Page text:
I was at Yogaville a few weekends ago after a busy March and April. It's a typical retreat center with no-frills rooms, lots of open space for reflection and a large dining hall where people gather to eat together, many of whom are strangers. I sat down for dinner on Friday night with half a dozen other folks who all turned out to be there for a one month stay. One woman was a recent graduate for a local college, another was a retired nurse and another gentleman had just left the military. The nurse asked me what I did and her first question- which I get a lot - was "is your background in counseling or social work?". Of course the answer is neither but it's really hard for folks to wrap their mind around the fact that I do work with survivors and also professionals who serve survivors but I'm not a counselor or a therapist. I don't need to be, frankly, and neither do you.
Strictly speaking, my background is in coaching and training but I also have a Masters of Arts degree in Women's Studies and have spent ten years working with survivors. But what serves me most in what I do, and one of the reasons that I am so good at my work, is not my graduate degree or even my history as an abuse survivor, it's my desire to see the potential of the person in front of me. We all have that potential in us. But what I have found is that all too often, professionals who work with "disadvantaged people" or "vulnerable populations" tend to see the client in front of them as someone unlike themselves and/or damaged beyond repair.
Unfortunately for everyone, that attitude doesn't go unnoticed by the client. It's likely one of the reasons she doesn't come back to see that professional, return her phone calls or take advantage of any of the services that are offered to her, even if she really needs them. I remember being asked in a job interview if I was an abuse survivor and my reply ("yes, like pretty much every other woman in the world, I was raped in college.") was met with an immediate look of disgust and pity from one of the interviewers. I will never forget it. Even without her saying a word, I was pegged as one of "those people". People feel it when you marginalize them, even if you don't say a word.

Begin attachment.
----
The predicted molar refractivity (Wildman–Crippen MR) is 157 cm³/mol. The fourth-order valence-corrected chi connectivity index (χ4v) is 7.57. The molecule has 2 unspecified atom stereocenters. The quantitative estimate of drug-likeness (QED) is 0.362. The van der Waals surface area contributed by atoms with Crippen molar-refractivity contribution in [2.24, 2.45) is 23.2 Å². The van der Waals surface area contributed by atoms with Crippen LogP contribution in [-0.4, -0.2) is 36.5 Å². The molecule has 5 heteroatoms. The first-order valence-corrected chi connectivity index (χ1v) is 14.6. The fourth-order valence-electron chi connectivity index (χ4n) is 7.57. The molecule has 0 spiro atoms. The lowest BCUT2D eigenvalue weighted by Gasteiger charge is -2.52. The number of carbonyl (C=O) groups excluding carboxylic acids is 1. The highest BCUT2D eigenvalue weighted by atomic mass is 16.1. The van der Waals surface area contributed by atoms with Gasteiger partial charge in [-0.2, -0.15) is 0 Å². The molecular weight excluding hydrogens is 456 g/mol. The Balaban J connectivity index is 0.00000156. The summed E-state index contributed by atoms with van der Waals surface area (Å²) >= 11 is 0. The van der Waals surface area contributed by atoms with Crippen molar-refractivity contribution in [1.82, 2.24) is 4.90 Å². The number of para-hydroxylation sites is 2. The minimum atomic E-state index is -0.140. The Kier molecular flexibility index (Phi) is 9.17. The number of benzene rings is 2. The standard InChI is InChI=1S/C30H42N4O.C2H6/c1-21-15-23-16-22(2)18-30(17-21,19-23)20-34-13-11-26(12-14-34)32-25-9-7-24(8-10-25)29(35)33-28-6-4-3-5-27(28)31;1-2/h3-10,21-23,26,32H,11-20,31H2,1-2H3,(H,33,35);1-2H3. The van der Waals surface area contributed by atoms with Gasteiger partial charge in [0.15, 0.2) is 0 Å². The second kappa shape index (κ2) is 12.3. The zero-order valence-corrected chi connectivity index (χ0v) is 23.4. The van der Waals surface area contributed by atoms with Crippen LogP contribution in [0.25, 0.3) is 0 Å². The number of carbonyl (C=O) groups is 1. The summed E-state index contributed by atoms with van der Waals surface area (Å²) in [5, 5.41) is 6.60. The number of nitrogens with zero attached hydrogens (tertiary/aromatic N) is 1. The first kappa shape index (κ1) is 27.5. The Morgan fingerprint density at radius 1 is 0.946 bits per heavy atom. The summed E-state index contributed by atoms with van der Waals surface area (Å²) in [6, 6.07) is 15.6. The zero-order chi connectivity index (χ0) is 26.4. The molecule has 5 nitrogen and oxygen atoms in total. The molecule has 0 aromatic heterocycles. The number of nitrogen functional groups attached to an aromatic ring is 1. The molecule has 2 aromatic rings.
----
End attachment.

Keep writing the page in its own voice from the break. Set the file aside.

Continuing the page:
I have areas of improvement that I need to work on in my own professional life but this "othering" of clients is not one of them. My ability to see someone's potential in spite of the crisis she is in, her troubled background or the challenges that she's facing is what separates me from others who do similar work. Even if it is is "just" that she is another woman; I often find myself in a mode of parallel thinking: she's like me. And when I wear that advocate hat, I'm more inclined to be a learner, to get curious instead of being judgy or all-knowing. When I ground myself in the commonalities between us, instead of the differences, I'm in the best possible place to serve her. And she is in the best possible place to receive that help.
I truly believe that anyone can do what I do. The education that you need, you can acquire and, by the way, that doesn't have to mean an additional degree. The desire to see someone's potential, however, is essential. So the better question is not an assumptive one about someone's credentials, instead it's "why do you do what you do?". An answer that includes curiosity and open-mindedness will always tell you what you really want/need to know, not what you think you're supposed to.
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